For the last three years, my mother in law has tried to take me to the Grand Canyon as a Christmas gift. My in-laws retired to New Mexico 10 years ago, and we travel there for the holidays each year. When she found out I’d never been, she made hotel reservations and we began to plan the trip.
The day before we were to leave from her house; 3 Christmases in a row, Arizona would get so much snow and ice that the highway department would close down the pass. And so, we would have to cancel the trip.
This past August, Mom and Dad moved to Phoenix. This past December, I finally got to go to the Grand Canyon for the first time in my 42 years of existence. The canyon in snow and ice was incredible to say the least! It is quite different, though than visiting in the summer months.
For those who might be planning a trip to the canyon, allow me to pass on a few tips for traveling there in the winter.
1. Plan to get a hotel room prior to visiting the canyon. Many of the hotels/motels in Tuscayan/Grand Canyon, (about a mile south of the canyon) do not take reservations. They fill their rooms on a first come, first serve basis. Believe it or not, this can actually be a problem, even in the winter months. November to March, though the “Off-peak” season for many of us, is the preferred travel time for many international visitors.
We stayed at Red Feather Lodge, www.redfeatherlodge.com which was reasonably priced, very clean and spacious rooms, and offered a variety of pastries, juice and coffee for breakfast. They are kid friendly, offer high-speed wireless internet, and smoke free rooms in both their hotel, and motor lodge. The motel takes pets, the hotel does not.
There are several other options in the Tuscayan area:
Canyon Plaza Quality Inn: www.grandcanyonplaza.com/
The Grand Hotel: www.grandcanyongrandhotel.com/
Holiday Inn Express: www.ichotelsgroup.com/h/d/ex/1/en/hotel/gcnaz
Best Western Squire Inn: www.grandcanyonsquire.com/
You can also stay inside Grand Canyon National park. There are several Lodge options available. All reservations are made through Xanterra Parks and Resorts, and it is recommended that they be made in advance. You can take your chances that a room will be available, as many often are during the off season. http://www.grandcanyonlodges.com/Lodging-Overview-411.html will show the options of each lodge and what they offer their guests.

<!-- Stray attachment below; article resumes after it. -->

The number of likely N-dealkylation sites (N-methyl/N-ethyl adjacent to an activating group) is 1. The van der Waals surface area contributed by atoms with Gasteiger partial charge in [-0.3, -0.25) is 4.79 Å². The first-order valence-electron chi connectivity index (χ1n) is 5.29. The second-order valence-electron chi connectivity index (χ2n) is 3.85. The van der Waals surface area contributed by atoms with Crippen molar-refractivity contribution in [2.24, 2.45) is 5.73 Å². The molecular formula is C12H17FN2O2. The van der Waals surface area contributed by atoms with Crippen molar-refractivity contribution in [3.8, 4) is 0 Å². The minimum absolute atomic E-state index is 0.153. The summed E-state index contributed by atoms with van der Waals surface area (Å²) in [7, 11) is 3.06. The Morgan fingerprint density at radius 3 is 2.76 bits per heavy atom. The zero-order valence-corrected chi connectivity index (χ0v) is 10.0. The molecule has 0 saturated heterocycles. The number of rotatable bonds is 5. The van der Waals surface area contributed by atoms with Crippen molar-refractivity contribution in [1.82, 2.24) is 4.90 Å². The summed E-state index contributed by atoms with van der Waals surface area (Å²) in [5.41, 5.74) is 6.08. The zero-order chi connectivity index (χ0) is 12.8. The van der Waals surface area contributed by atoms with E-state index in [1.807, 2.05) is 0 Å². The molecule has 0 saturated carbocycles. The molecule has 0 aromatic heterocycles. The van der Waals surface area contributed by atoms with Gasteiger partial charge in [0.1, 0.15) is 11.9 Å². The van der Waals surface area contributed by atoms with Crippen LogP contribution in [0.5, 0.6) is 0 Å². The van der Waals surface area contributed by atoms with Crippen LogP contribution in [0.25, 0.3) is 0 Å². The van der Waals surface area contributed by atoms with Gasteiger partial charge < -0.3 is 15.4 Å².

2. The free shuttle buses still run to each of the observation stations at 15 minute intervals, However, Hermit Road, whose observatories give you a whole different view of the canyon, has no shuttle service from December until March 1st. You can take your car along this route, or if you have a group, tour buses are allowed on the road. Beginning in March, the road will once again be closed to private vehicles, but the shuttle bus will once again run.
To download a copy of the Shuttle bus map you can go to www.nps.gov/grca/planyourvisit/shuttle-buses.htm
3. The north rim is not normally open during the winter months due to the weather. But, leave yourself plenty of time to tour the canyon anyway. You need a couple of days in order to see even each stop on the south rim. If the canyon has gotten snow, it may take longer to navigate trails and steps due to icy patches.
For those who are intent on taking the best photographs, make sure to plan your day(s) when you can be there both at sunrise and sunset. It’s hard to get a good sunset picture from the South Rim, but it can be done! Sunrise is incredible on the South Rim! If you’re fortunate enough to visit during new/full moons, the park is open 24 hours a day. I’m told that the moon shining on the canyon is unbelievably beautiful.
To get sunrise/sunset times for the winter months, check out this web page. www.nps.gov/grca/planyourvisit/sunrise_set_moon.htm
4. Wildlife is not very active in the winter months. If this is an important aspect to your Grand Canyon Vacation, perhaps you should consider putting your trip off until the weather is warmer.
5. Hiking is still a much enjoyed facet of your canyon visit, even in the winter months. Just be sure to keep one eye on the weather, have proper gear and check out the trail closures and conditions at www.nps.gov/grca/planyourvisit/trail-closures.htm.
6. Mule Trips are available year round on the South Rim. Prices, information and restrictions are listed here: www.nps.gov/grca/planyourvisit/mule_trips.htm. My husband jokingly commented while reading the brochure: “Look honey, we could do a mule pack trip into the canyon. You don’t weigh 200 pounds and I’m not scared of heights”. Yea, well if you switch the two around to the appropriate member, then no we don’t meet the requirements! So be sure and check those out before deciding to go! Also plan early for this amenity. The trips often fill up as much as 13 months in advance!
7. Float Trips down the Colorado are conducted in the winter, but keep in mind that these smooth and white-water raft trips are so in demand that they are often booked 2 years ahead. www.nps.gov/grca/planyourvisit/whitewater-rafting.htm
8. Camp sites are available year round at Mather Campground and Trailer City. Reservations must be made in advance for this site. This is the only South Rim Campground that is open during the winter months. www.nps.gov/grca/planyourvisit/cg-sr.htm
9. Be prepared to pay the fees to get into the Canyon. They are the same year round. $25 per vehicle is the normal price. There are several discounts and passes available for purchase as well. Check them all out at www.nps.gov/grca/planyourvisit/entrance-fees.htm
My trip to the canyon was something I will never forget, even if I don’t ever get to go back! Perhaps these Winter Tips can make your trip just as memorable.